How to Increase Your Chances to Get Pre-Approved
Tips for Loan Application and Home Buyers in Silicon Valley
There is no bad season to go home hunting! Winter season is the last chance for many home buyers to enjoy a tax break in 2014 and grab the last homes for sale on the San Jose real estate market before the Holidays. In my experience, you will not necessarily get a good deal, but at least face less competition
If you are currently in the market for a home, and given the proximity of Holidays (which often means higher spends), I thought I would share a few tips to help you get on the good side of your loan officer if you need a pre-approval letter.
Although each person’s financial journey is different, there are a few mistakes to avoid which will increase your chances to get pre-approved by your lender.
1. Avoid major purchases right before your application
While this may not be the right time to talk about this, do think about the financial strain of a large purchase and the way it will appear to your loan officer as you embarking on a quest to purchase a home.
A major purchase typically includes a car, a boat, expensive jewelry, furniture or appliances in particular.
Unless the expense/income ratio is low, or the need is unavoidable, you are better off delaying such purchases. Loan officers look at the big picture and evaluate your ability to manage short and long-term spending in a responsible way.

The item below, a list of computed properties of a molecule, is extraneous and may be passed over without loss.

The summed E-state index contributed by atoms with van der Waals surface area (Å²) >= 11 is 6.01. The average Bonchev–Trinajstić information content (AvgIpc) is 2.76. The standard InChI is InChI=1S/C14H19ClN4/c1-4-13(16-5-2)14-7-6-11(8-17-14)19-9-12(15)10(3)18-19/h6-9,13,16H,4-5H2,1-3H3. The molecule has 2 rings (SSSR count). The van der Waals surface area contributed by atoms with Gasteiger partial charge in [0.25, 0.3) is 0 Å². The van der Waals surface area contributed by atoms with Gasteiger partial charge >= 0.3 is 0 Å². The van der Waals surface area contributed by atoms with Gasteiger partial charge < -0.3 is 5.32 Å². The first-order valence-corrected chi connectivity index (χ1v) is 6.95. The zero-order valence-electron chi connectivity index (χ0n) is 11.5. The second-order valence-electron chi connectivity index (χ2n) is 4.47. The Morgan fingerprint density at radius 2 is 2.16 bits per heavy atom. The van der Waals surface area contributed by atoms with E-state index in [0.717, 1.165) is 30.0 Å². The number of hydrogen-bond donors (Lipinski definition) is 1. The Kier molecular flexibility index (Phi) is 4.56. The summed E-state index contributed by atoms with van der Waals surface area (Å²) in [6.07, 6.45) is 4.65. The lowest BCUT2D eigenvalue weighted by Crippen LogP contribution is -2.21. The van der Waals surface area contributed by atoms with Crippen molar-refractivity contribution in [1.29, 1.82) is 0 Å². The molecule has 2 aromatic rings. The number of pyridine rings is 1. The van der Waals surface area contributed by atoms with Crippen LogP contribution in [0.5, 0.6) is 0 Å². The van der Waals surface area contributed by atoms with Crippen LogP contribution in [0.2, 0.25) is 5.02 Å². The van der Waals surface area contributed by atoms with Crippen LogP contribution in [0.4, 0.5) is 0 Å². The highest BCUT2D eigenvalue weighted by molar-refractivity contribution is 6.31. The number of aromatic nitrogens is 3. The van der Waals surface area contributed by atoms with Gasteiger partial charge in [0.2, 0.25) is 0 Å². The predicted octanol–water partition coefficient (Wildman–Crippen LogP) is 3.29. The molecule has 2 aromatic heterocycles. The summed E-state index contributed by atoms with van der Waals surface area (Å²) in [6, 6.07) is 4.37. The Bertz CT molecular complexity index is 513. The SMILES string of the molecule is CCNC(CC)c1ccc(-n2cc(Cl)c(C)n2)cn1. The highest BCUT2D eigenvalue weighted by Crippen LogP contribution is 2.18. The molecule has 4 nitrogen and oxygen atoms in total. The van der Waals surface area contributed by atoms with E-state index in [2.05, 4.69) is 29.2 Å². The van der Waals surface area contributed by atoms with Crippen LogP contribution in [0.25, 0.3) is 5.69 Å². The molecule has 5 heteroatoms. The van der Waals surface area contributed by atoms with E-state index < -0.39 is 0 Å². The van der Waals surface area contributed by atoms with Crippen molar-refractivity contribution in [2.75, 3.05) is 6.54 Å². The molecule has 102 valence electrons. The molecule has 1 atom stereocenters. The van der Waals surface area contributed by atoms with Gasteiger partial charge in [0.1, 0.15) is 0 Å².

2. Avoid unusual deposits into your bank accounts
Lenders always look for odd patterns in your bank accounts, not just in your expenses but also revenues streams.
Moving money from one account to another will trigger questions from your lenders, an unusual deposit from overseas will need to be justified, recurrent proceeds attesting to a potential commercial activity (e.g. selling online) will also attract attention.
In other words, keep it simple and avoid any financial juggling between your bank accounts which will be scrutinized by bank underwriters.
3. Do not apply for any new credit but check your credit score
When you apply for a new line of credit and a lender looks at your credit report, an inquiry known as a hard inquiry will appear. Having too many of these on your credit report may indicate that you’re seeking credit from too many places and potentially trying to overspend or that you are in a tight financial situation.
Never a good sign.
However, if you’re looking at your own credit report, the inquiry is known as a soft inquiry, and these will have no impact on your credit score. Be confident that examining your own information is a good thing, and your score won’t suffer from your interest in it.
4. Fix potential fraud issues on your credit score
If there are expenses on your report that you don’t recognize, it may be a sign of fraud and that your credit cards have been compromised.
If that is the case, each credit bureau has a process for reporting suspicious financial activity. Checking your report regularly will help you stay on top of any fraudulent activity.
5. Understand options and alternatives with a bad credit score
If your credit isn’t at its best, that doesn’t mean that you can’t be approved for a loan. It often means mean that you may not be eligible for the best rates that lenders can offer. People with poor credit can still get a mortgage, but they will pay far more than even those with credit scores on the margin.
Also, as long as you have maintained your credit on a previous mortgage, you may be eligible to refinance, which will boost your credit.
Finally for those of you who may have damaged their credit score (e.g. as a result of a foreclosure or a short sale), you can always check federal programs such as HUD or FHA and seek information on alternative pathways to home ownership.